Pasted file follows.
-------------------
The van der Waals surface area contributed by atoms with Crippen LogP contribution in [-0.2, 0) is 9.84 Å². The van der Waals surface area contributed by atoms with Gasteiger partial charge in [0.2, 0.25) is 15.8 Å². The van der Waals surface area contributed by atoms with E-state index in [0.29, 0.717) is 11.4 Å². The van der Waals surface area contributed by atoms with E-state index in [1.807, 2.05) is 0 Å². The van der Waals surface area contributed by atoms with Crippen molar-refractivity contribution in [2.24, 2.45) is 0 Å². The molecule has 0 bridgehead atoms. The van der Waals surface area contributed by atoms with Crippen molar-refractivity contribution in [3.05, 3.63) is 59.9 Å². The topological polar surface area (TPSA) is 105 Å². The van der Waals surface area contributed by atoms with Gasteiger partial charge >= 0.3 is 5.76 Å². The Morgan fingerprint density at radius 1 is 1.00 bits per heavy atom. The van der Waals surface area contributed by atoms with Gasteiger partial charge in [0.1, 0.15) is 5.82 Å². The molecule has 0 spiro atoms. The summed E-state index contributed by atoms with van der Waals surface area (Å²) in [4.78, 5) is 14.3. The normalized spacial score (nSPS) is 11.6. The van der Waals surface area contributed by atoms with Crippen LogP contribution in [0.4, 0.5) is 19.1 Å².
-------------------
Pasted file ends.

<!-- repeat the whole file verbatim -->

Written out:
The van der Waals surface area contributed by atoms with Crippen LogP contribution in [-0.2, 0) is 9.84 Å². The van der Waals surface area contributed by atoms with Gasteiger partial charge in [0.2, 0.25) is 15.8 Å². The van der Waals surface area contributed by atoms with E-state index in [0.29, 0.717) is 11.4 Å². The van der Waals surface area contributed by atoms with E-state index in [1.807, 2.05) is 0 Å². The van der Waals surface area contributed by atoms with Crippen molar-refractivity contribution in [2.24, 2.45) is 0 Å². The molecule has 0 bridgehead atoms. The van der Waals surface area contributed by atoms with Crippen molar-refractivity contribution in [3.05, 3.63) is 59.9 Å². The topological polar surface area (TPSA) is 105 Å². The van der Waals surface area contributed by atoms with Gasteiger partial charge >= 0.3 is 5.76 Å². The Morgan fingerprint density at radius 1 is 1.00 bits per heavy atom. The van der Waals surface area contributed by atoms with Gasteiger partial charge in [0.1, 0.15) is 5.82 Å². The molecule has 0 spiro atoms. The summed E-state index contributed by atoms with van der Waals surface area (Å²) in [4.78, 5) is 14.3. The normalized spacial score (nSPS) is 11.6. The van der Waals surface area contributed by atoms with Crippen LogP contribution in [0.4, 0.5) is 19.1 Å².